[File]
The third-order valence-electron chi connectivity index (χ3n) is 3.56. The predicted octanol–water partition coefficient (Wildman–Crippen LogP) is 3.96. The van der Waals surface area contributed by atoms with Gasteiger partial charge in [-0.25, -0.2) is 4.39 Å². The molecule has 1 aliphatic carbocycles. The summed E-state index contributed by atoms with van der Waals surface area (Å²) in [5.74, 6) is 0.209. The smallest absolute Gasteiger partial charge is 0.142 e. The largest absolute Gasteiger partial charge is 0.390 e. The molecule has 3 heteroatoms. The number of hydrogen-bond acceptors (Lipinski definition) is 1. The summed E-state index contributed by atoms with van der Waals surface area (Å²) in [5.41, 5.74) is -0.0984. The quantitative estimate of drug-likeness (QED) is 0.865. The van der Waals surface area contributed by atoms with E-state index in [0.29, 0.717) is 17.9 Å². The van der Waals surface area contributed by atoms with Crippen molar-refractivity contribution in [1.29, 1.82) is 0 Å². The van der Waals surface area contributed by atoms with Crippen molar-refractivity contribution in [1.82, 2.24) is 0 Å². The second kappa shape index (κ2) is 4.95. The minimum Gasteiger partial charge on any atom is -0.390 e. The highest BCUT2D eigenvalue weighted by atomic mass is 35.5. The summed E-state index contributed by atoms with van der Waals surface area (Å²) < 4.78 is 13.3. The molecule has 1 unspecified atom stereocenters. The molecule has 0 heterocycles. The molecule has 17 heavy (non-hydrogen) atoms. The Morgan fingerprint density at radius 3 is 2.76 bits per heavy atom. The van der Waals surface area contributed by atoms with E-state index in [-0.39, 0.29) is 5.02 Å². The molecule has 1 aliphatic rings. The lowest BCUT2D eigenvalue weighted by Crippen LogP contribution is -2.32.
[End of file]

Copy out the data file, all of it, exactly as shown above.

The third-order valence-electron chi connectivity index (χ3n) is 3.56. The predicted octanol–water partition coefficient (Wildman–Crippen LogP) is 3.96. The van der Waals surface area contributed by atoms with Gasteiger partial charge in [-0.25, -0.2) is 4.39 Å². The molecule has 1 aliphatic carbocycles. The summed E-state index contributed by atoms with van der Waals surface area (Å²) in [5.74, 6) is 0.209. The smallest absolute Gasteiger partial charge is 0.142 e. The largest absolute Gasteiger partial charge is 0.390 e. The molecule has 3 heteroatoms. The number of hydrogen-bond acceptors (Lipinski definition) is 1. The summed E-state index contributed by atoms with van der Waals surface area (Å²) in [5.41, 5.74) is -0.0984. The quantitative estimate of drug-likeness (QED) is 0.865. The van der Waals surface area contributed by atoms with E-state index in [0.29, 0.717) is 17.9 Å². The van der Waals surface area contributed by atoms with Crippen molar-refractivity contribution in [1.29, 1.82) is 0 Å². The van der Waals surface area contributed by atoms with Crippen molar-refractivity contribution in [1.82, 2.24) is 0 Å². The second kappa shape index (κ2) is 4.95. The minimum Gasteiger partial charge on any atom is -0.390 e. The highest BCUT2D eigenvalue weighted by atomic mass is 35.5. The summed E-state index contributed by atoms with van der Waals surface area (Å²) < 4.78 is 13.3. The molecule has 1 unspecified atom stereocenters. The molecule has 0 heterocycles. The molecule has 17 heavy (non-hydrogen) atoms. The Morgan fingerprint density at radius 3 is 2.76 bits per heavy atom. The van der Waals surface area contributed by atoms with E-state index in [-0.39, 0.29) is 5.02 Å². The molecule has 1 aliphatic rings. The lowest BCUT2D eigenvalue weighted by Crippen LogP contribution is -2.32.